Day: November 11, 2019

Oranga Tamariki blundered in Hawke’s Bay, true – but that’s no reason to disqualify it from dealing with family violence

Point of Order

 The strong whiff of “treaty” politicking has accompanied the intense scrutiny of Oranga Tamaraki in recent months, including the Waitangi Tribunal’s announcing an urgent inquiry into the child protection agency’s practices towards Māori children.

No-one, curiously, seems much bothered about the agency’s practices towards other children.

Oranga Tamariki staffers certainly invited closer scrutiny when they tried to take a baby from her mother in Hawke’s Bay in May, a bungled operation that was the subject of a Newsroom investigation.  This prompted howls of outrage, cries of institutional racism and the calling of national hui.

The tribunal’s Chief Judge Wilson Issac  said:

“I conclude there are sufficient grounds for an urgent inquiry into a specific contemporary issue concerning a risk of significant and irreversible prejudice to Māori arising from current Oranga Tamariki policy and practice.”

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November 11, 1918: Emperor Karl of Austria-Hungary and the end of the Habsburg Monarchy.

European Royal History

Karl I (Karl Franz Joseph Ludwig Hubert Georg Otto Maria; August 17, 1887 – April 1, 1922) was the last Emperor of Austria, the last King of Hungary (as Karl IV), last King of Bohemia (as Karl III), and the last monarch belonging to the House of Habsburg-Lorraine before the dissolution of Austria-Hungary.

Karl, Emperor of Austria and King of Bohemia

Karl was born August 17, 1887 in the Castle of Persenbeug in Lower Austria. His parents were Archduke Otto Franz of Austria and Princess Maria Josepha of Saxony. At the time, his granduncle Franz Joseph reigned as Emperor of Austria and King of Hungary. Upon the death of Crown Prince Rudolph in 1889, the Emperor’s brother, Archduke Karl Ludwig, was next in line to the Austro-Hungarian throne. However, his death in 1896 from typhoid made his eldest son, Archduke Franz Ferdinand, the new heir presumptive.


In 1911, Archduke Karl…

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Shiiiiiit: The how and why of swearing in TV series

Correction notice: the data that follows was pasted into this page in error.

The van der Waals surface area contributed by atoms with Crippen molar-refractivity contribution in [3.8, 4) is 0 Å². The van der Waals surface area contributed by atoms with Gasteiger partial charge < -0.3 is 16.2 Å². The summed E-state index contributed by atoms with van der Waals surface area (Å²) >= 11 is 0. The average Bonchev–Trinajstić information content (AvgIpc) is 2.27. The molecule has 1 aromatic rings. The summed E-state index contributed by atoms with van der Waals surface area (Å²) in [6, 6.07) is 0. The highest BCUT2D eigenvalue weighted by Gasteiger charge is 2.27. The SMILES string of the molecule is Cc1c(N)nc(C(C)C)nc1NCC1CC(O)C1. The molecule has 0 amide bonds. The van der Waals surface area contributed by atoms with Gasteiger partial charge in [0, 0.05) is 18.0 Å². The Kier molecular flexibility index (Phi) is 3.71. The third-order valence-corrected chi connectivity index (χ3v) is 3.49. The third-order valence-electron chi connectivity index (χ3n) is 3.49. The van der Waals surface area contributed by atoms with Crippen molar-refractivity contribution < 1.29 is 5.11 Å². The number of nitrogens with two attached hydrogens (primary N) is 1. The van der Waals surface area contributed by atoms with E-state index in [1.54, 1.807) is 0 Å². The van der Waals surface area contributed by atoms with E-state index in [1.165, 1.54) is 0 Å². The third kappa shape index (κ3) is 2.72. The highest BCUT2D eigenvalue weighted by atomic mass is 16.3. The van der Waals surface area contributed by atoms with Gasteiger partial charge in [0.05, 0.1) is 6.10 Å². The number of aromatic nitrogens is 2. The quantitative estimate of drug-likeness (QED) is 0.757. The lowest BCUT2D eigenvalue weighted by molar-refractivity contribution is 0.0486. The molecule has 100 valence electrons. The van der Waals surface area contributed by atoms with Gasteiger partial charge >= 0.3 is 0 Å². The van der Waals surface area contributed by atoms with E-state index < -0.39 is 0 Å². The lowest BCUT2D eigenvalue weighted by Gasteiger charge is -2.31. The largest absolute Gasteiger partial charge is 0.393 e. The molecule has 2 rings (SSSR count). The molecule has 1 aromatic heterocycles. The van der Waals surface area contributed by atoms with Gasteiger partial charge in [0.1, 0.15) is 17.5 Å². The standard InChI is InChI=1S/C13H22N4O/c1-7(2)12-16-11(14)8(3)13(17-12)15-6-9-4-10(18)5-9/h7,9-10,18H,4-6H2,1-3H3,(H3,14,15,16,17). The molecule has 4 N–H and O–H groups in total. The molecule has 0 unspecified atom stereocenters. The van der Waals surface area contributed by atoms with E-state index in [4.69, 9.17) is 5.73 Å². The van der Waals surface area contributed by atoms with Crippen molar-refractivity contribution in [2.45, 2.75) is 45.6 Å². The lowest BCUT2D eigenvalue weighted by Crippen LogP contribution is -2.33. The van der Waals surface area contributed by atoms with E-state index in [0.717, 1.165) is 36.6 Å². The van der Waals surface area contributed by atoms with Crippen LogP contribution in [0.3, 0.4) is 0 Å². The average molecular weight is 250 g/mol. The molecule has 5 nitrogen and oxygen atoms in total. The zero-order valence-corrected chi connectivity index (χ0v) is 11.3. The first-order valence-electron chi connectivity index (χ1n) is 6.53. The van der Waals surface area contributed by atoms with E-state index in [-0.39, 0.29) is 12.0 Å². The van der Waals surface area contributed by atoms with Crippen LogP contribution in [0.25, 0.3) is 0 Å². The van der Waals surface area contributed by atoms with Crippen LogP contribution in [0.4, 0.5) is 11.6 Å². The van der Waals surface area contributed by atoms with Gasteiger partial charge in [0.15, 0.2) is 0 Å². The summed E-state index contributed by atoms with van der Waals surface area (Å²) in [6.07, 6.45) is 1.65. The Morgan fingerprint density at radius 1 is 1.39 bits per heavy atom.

Strong Language

This is a guest post by Monika Bednarek, a linguist who has extensively analyzed US TV series. She is the author of Language and Television Series and the editor of Creating Dialogue for TV, a collection of interviews with Hollywood screenwriters. She has created a companion website at and tweets at @corpusling.

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The use of swear words in US TV series attracts a lot of attention. There are those who revel in creating mash-ups of swearing, and there are those who monitor and oppose swearing (like the Parents Television Council). Rules by the Federal Communications Commission restrict the broadcasting of profane and indecent speech to the evening and night and forbid obscene speech. But these rules don’t apply to subscription-based television such as cable or streaming services. Elsewhere I’ve looked at how frequent swearing is, but here I want to approach swearing…

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No Punches Pulled

“Totally Inappropriate”, proclaimed Auckland Mayor Phil Goff about Shane Jones’s response to an Indian migrant’s complaint about the Immigration Department. But inappropriate to what? Phil didn’t tell us, instead preferring to jump on the current fashionable bandwagon, led by the Indian community, with the wearingly wrong cries of racism and hate speech.

It transpired the Department had declined the migrant’s application to bring in an arranged marriage potential bride he’d never met. The Department declined permission for the excellent reason that the rules required it to do so. Specifically, couples must have lived together for a year before their migration applications can be considered.

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No Discretion: On Royal Assent and the Governor General

James Bowden's Blog


Under our system of responsible government, the Sovereign or Governor General exercises his prerogative powers on the advice of the Crown-in-Council, and his constitutional powers relating to Parliament on the advice of the Prime Minister alone. Responsible government means that “Ministers of the Crown are responsible for acts of the Crown” and responsible to the House of Commons.[1] The Sovereign or Governor General acts as a neutral figure and remains above partisan politics. The Prime Minister is the Governor General’s principle constitutional advisor, and while his government commands the confidence of the House, the Governor General must carry out the Prime Minister’s advice. Under no circumstances can the Leader of the Opposition, the leader of the third opposition party, or any other government or opposition backbencher offer legitimate, binding constitutional advice to the Governor General.

The Crown-in-Parliament (Tidridge 2011, 63)

We must also situation this constitutional relationship between…

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